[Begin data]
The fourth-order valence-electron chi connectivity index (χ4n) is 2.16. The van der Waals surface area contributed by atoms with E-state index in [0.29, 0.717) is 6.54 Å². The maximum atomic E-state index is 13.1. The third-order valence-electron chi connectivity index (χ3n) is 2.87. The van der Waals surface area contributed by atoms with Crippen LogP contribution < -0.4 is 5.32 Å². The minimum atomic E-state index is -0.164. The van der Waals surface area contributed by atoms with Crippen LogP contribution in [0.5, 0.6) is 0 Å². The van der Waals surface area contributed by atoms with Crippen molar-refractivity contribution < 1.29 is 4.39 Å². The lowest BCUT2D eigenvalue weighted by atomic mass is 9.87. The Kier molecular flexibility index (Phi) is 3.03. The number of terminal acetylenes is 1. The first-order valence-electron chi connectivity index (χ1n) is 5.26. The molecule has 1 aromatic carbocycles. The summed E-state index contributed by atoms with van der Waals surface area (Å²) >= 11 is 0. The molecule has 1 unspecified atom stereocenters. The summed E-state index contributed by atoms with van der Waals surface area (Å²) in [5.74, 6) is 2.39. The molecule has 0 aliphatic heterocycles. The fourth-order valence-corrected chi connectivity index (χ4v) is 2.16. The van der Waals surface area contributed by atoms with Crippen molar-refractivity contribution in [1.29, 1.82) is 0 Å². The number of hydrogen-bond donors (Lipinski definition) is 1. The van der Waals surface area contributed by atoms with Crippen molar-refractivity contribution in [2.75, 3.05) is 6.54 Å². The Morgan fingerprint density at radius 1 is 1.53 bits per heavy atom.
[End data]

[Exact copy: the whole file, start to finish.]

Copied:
The fourth-order valence-electron chi connectivity index (χ4n) is 2.16. The van der Waals surface area contributed by atoms with E-state index in [0.29, 0.717) is 6.54 Å². The maximum atomic E-state index is 13.1. The third-order valence-electron chi connectivity index (χ3n) is 2.87. The van der Waals surface area contributed by atoms with Crippen LogP contribution < -0.4 is 5.32 Å². The minimum atomic E-state index is -0.164. The van der Waals surface area contributed by atoms with Crippen LogP contribution in [0.5, 0.6) is 0 Å². The van der Waals surface area contributed by atoms with Crippen molar-refractivity contribution < 1.29 is 4.39 Å². The lowest BCUT2D eigenvalue weighted by atomic mass is 9.87. The Kier molecular flexibility index (Phi) is 3.03. The number of terminal acetylenes is 1. The first-order valence-electron chi connectivity index (χ1n) is 5.26. The molecule has 1 aromatic carbocycles. The summed E-state index contributed by atoms with van der Waals surface area (Å²) >= 11 is 0. The molecule has 1 unspecified atom stereocenters. The summed E-state index contributed by atoms with van der Waals surface area (Å²) in [5.74, 6) is 2.39. The molecule has 0 aliphatic heterocycles. The fourth-order valence-corrected chi connectivity index (χ4v) is 2.16. The van der Waals surface area contributed by atoms with Crippen molar-refractivity contribution in [1.29, 1.82) is 0 Å². The number of hydrogen-bond donors (Lipinski definition) is 1. The van der Waals surface area contributed by atoms with Crippen molar-refractivity contribution in [2.75, 3.05) is 6.54 Å². The Morgan fingerprint density at radius 1 is 1.53 bits per heavy atom.